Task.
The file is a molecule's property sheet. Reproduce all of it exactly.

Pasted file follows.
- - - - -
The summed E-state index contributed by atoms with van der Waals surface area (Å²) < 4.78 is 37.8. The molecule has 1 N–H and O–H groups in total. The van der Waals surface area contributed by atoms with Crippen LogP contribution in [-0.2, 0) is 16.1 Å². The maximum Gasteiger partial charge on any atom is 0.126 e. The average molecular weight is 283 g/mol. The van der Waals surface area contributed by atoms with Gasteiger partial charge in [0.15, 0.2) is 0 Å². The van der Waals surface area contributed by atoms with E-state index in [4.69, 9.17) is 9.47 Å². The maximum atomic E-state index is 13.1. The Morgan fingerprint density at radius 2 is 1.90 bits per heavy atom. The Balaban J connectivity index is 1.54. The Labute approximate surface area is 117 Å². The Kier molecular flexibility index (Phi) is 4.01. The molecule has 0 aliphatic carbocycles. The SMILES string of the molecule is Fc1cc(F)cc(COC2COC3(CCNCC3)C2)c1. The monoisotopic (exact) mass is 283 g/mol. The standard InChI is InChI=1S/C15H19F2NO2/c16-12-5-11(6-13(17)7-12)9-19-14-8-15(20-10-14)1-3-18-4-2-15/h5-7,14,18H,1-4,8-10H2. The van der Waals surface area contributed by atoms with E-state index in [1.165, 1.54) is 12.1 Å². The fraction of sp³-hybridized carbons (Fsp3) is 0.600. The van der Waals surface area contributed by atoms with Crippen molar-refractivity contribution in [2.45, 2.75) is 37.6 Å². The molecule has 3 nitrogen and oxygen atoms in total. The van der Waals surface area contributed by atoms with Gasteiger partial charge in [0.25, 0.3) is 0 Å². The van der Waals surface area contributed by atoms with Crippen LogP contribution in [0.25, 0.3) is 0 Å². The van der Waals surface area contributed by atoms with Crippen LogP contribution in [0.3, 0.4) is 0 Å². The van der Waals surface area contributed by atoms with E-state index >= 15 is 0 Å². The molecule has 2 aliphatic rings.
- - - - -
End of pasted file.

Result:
The summed E-state index contributed by atoms with van der Waals surface area (Å²) < 4.78 is 37.8. The molecule has 1 N–H and O–H groups in total. The van der Waals surface area contributed by atoms with Crippen LogP contribution in [-0.2, 0) is 16.1 Å². The maximum Gasteiger partial charge on any atom is 0.126 e. The average molecular weight is 283 g/mol. The van der Waals surface area contributed by atoms with Gasteiger partial charge in [0.15, 0.2) is 0 Å². The van der Waals surface area contributed by atoms with E-state index in [4.69, 9.17) is 9.47 Å². The maximum atomic E-state index is 13.1. The Morgan fingerprint density at radius 2 is 1.90 bits per heavy atom. The Balaban J connectivity index is 1.54. The Labute approximate surface area is 117 Å². The Kier molecular flexibility index (Phi) is 4.01. The molecule has 0 aliphatic carbocycles. The SMILES string of the molecule is Fc1cc(F)cc(COC2COC3(CCNCC3)C2)c1. The monoisotopic (exact) mass is 283 g/mol. The standard InChI is InChI=1S/C15H19F2NO2/c16-12-5-11(6-13(17)7-12)9-19-14-8-15(20-10-14)1-3-18-4-2-15/h5-7,14,18H,1-4,8-10H2. The van der Waals surface area contributed by atoms with E-state index in [1.165, 1.54) is 12.1 Å². The fraction of sp³-hybridized carbons (Fsp3) is 0.600. The van der Waals surface area contributed by atoms with Crippen molar-refractivity contribution in [2.45, 2.75) is 37.6 Å². The molecule has 3 nitrogen and oxygen atoms in total. The van der Waals surface area contributed by atoms with Gasteiger partial charge in [0.25, 0.3) is 0 Å². The van der Waals surface area contributed by atoms with Crippen LogP contribution in [0.25, 0.3) is 0 Å². The van der Waals surface area contributed by atoms with Crippen LogP contribution in [0.3, 0.4) is 0 Å². The van der Waals surface area contributed by atoms with E-state index >= 15 is 0 Å². The molecule has 2 aliphatic rings.